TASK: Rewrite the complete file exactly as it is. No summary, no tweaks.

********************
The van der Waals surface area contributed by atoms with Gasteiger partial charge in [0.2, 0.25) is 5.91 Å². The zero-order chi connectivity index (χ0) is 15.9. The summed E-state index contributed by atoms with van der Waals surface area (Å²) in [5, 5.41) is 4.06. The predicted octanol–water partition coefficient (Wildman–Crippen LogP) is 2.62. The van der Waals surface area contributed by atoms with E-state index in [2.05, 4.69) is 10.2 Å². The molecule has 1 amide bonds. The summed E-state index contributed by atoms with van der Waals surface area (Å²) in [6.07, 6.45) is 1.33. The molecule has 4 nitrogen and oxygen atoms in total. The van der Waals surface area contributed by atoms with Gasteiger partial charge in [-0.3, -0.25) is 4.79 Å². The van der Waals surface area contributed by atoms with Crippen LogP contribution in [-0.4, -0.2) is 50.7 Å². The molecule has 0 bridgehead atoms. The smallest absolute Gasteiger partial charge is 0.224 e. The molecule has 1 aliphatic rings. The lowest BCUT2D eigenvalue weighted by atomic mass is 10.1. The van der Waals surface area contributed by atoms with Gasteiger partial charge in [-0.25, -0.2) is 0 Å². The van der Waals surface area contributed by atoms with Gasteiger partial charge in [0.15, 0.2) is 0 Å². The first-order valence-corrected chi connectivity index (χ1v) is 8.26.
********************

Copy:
The van der Waals surface area contributed by atoms with Gasteiger partial charge in [0.2, 0.25) is 5.91 Å². The zero-order chi connectivity index (χ0) is 15.9. The summed E-state index contributed by atoms with van der Waals surface area (Å²) in [5, 5.41) is 4.06. The predicted octanol–water partition coefficient (Wildman–Crippen LogP) is 2.62. The van der Waals surface area contributed by atoms with E-state index in [2.05, 4.69) is 10.2 Å². The molecule has 1 amide bonds. The summed E-state index contributed by atoms with van der Waals surface area (Å²) in [6.07, 6.45) is 1.33. The molecule has 4 nitrogen and oxygen atoms in total. The van der Waals surface area contributed by atoms with Gasteiger partial charge in [-0.3, -0.25) is 4.79 Å². The van der Waals surface area contributed by atoms with Crippen LogP contribution in [-0.4, -0.2) is 50.7 Å². The molecule has 0 bridgehead atoms. The smallest absolute Gasteiger partial charge is 0.224 e. The molecule has 1 aliphatic rings. The lowest BCUT2D eigenvalue weighted by atomic mass is 10.1. The van der Waals surface area contributed by atoms with Gasteiger partial charge in [-0.25, -0.2) is 0 Å². The van der Waals surface area contributed by atoms with Gasteiger partial charge in [0.15, 0.2) is 0 Å². The first-order valence-corrected chi connectivity index (χ1v) is 8.26.